Wednesday, 3 December 2008

Glass painting Media

Mixing agents
These are the carriers that give "tooth" to the paints and are water-based or oil-based.

Common water-based media are:
  • water & gum arabic,
  • wine,
  • sugar water,
  • vinegar

Common oil-based media are:

  • clove oil,
  • lavender oil,
  • damar varnish


Gum arabic
This natural gum (also called gum acacia) is a substance that is taken from two sub-Sharan species of the acacia tree, Acacia senegal and Acacua seyal. It is used primarily in the food industry as a stabiliser, but has had more varied uses in the past, including viscosity control in inks. For artists it is the traditional binder used in watercolour paint. It is sold in powder and liquid forms.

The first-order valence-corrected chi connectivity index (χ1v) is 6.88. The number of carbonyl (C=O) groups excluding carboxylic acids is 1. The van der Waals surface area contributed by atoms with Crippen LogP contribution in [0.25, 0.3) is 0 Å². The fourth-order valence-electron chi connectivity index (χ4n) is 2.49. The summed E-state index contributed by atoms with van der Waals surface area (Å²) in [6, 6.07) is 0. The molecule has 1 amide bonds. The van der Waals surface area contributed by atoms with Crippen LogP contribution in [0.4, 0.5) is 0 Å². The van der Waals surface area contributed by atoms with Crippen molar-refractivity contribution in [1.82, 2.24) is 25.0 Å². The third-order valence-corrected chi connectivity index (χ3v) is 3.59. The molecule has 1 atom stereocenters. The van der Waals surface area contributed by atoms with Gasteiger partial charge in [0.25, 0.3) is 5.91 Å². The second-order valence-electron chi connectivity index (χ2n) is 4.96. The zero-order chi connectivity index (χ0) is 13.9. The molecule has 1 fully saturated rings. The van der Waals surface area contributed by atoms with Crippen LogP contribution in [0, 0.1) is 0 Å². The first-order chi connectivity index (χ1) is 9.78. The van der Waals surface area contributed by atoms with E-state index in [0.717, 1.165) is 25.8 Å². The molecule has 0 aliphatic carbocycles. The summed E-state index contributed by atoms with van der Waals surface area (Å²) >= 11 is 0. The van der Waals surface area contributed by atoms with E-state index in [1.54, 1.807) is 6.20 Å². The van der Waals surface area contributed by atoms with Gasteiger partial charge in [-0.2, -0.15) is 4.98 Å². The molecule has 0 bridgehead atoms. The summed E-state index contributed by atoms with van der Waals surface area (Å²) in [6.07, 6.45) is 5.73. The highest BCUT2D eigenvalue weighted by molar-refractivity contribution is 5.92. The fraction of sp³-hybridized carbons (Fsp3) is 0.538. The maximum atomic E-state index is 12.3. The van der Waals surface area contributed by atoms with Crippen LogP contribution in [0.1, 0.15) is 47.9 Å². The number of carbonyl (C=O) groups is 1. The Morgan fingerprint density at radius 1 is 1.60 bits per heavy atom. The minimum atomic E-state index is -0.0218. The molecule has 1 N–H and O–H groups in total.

Dammar gum
This is obtained from the Dipterocarpaceae family of trees in India and East Asia, principally those of the genera Shorea, Balanocarpus, or Hopea. Most dammar gum is produced by tapping trees, however some is collected in fossilised form from the ground. The gum varies in colour from clear to pale yellow, while the fossilised form is grey-brown. It is used in foods, as a glazing agent, in the making of incense, varnishing and in other processes. Dammar was first introduced as a picture varnish in 1826 and is commonly referred to as Damar varnish